Killing the Ambulance Man
Sad news came on December 15 from Aden, the port on the southern coast of Yemen. The city had awakened to a day of civil disobedience, called to speed up what Adenis and other southerners hope will be their independence from the central government in Sanaa. As the day’s protests gathered steam, government troops shot and killed Khalid al-Junaydi, popularly known by his Facebook name, Khaled Aden.
As on all mornings of civil disobedience, Khalid had come with his car to Crater, the old part of town, where unarmed activists regularly challenge the troops trying to enter the areas taken over by the peaceful revolution. He always brought his car so that he could use it to transport injured demonstrators to a local clinic. There is no functioning ambulance service in Aden. (See my article in the last issue of Middle East Report for more about Khalid’s role in the protests.)
Stopped by masked soldiers, Khalid was dragged out of his car and taken to an unknown location where he was shot point blank in chest. The troops then drove him to a hospital in another part of town, and dumped his bleeding body at the door. He died there. Amnesty International says the “shocking, deliberate killing appears to be an extrajudicial execution prompted by his peaceful activism.” The London-based human rights organization calls for a full investigation, but thus far in the southerners’ struggle the Yemeni authorities have yet to order such an inquiry in a single case where unarmed demonstrators have been shot.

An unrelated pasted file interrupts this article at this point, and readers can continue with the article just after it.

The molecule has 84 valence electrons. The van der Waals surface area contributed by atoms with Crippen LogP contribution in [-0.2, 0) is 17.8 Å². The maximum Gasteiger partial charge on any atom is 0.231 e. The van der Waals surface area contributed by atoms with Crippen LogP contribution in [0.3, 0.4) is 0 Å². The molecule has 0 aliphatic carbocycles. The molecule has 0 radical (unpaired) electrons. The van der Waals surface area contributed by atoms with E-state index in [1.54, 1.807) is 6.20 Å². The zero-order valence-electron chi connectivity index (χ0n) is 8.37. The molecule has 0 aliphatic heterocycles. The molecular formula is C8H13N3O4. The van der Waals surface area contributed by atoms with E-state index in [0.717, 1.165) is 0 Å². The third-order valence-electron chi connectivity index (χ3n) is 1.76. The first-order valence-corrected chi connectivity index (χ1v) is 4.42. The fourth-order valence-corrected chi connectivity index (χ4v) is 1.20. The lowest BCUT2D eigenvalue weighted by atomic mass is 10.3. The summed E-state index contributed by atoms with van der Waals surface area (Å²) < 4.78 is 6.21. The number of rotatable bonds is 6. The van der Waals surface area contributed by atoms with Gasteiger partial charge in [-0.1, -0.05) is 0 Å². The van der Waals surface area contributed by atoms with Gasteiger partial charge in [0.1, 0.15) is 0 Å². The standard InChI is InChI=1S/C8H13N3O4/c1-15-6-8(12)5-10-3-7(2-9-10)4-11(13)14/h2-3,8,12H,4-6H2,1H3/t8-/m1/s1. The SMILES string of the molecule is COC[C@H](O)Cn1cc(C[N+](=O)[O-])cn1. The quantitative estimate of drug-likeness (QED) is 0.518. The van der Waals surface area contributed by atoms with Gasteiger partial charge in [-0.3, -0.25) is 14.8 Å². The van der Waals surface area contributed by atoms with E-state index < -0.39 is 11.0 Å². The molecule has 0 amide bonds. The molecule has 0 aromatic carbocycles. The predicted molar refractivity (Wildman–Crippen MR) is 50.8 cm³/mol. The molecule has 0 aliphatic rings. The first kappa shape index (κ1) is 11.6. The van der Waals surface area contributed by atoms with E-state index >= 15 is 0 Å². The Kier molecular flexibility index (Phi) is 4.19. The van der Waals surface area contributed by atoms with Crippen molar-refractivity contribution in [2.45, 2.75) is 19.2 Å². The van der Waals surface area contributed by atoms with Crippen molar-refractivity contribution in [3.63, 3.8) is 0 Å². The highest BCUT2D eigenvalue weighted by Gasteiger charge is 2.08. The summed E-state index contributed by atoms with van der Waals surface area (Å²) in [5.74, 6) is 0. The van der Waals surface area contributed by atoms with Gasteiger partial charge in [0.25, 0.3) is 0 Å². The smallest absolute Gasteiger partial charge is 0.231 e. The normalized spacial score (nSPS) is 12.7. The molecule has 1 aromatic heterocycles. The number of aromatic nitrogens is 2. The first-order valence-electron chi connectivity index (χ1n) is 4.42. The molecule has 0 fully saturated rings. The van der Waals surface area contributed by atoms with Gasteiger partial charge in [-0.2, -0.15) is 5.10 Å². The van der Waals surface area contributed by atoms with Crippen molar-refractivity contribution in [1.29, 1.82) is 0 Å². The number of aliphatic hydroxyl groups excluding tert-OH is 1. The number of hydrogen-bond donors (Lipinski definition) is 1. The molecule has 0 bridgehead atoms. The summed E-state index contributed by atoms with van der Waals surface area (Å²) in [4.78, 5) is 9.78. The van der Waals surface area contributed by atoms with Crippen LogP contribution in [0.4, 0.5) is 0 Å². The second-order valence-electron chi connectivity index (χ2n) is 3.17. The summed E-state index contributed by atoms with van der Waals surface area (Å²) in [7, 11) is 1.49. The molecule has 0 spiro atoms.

December 15 was a day of general strike. All schools, markets and places of business in the southern governorates were closed. Aden was filled with tear gas as the troops forced their way into the protesters’ midst.
The declaration of general strike was made at a joint meeting of the recently reestablished southern trade union confederation and groups affiliated with the Southern Movement or hirak. Khalid posted the declaration on Facebook only hours before he was killed.
The purposeful killing of the volunteer ambulance driver poses the question of how brutal the government repression will get. The activist youth, for their part, do not believe that violence will vanquish the hirak. In the words of a short poem that another activist posted on Facebook after Khalid’s death: “It is better once to die a martyr than to have a long life as the living dead!”
At the 2012 G-8 meeting and subsequently, President Barack Obama has suggested that a “Yemen model” of peaceful transfer of power can apply in Syria. Is killing unarmed protesters part of this model, or is it that the world simply does not know what is happening in southern Yemen? Time to wake up, in any case.